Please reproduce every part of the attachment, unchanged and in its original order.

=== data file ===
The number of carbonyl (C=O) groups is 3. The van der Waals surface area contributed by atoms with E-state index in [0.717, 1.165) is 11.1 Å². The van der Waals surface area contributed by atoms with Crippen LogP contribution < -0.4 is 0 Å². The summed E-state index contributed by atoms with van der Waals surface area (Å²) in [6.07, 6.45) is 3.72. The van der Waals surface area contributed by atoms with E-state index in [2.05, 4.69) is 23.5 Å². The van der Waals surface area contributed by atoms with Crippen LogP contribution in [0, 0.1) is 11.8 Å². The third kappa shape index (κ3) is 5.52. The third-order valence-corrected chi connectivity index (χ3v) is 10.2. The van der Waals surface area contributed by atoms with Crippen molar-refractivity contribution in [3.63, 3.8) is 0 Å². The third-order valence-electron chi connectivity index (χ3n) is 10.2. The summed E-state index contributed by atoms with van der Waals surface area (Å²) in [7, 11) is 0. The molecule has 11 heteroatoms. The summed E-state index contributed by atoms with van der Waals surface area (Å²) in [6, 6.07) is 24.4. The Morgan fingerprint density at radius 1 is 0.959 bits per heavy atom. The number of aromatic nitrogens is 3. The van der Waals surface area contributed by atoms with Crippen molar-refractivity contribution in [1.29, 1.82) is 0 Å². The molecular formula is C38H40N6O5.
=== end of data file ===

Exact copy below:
The number of carbonyl (C=O) groups is 3. The van der Waals surface area contributed by atoms with E-state index in [0.717, 1.165) is 11.1 Å². The van der Waals surface area contributed by atoms with Crippen LogP contribution < -0.4 is 0 Å². The summed E-state index contributed by atoms with van der Waals surface area (Å²) in [6.07, 6.45) is 3.72. The van der Waals surface area contributed by atoms with E-state index in [2.05, 4.69) is 23.5 Å². The van der Waals surface area contributed by atoms with Crippen LogP contribution in [0, 0.1) is 11.8 Å². The third kappa shape index (κ3) is 5.52. The third-order valence-corrected chi connectivity index (χ3v) is 10.2. The van der Waals surface area contributed by atoms with Crippen molar-refractivity contribution in [3.63, 3.8) is 0 Å². The third-order valence-electron chi connectivity index (χ3n) is 10.2. The summed E-state index contributed by atoms with van der Waals surface area (Å²) in [7, 11) is 0. The molecule has 11 heteroatoms. The summed E-state index contributed by atoms with van der Waals surface area (Å²) in [6, 6.07) is 24.4. The Morgan fingerprint density at radius 1 is 0.959 bits per heavy atom. The number of aromatic nitrogens is 3. The van der Waals surface area contributed by atoms with Crippen molar-refractivity contribution in [1.29, 1.82) is 0 Å². The molecular formula is C38H40N6O5.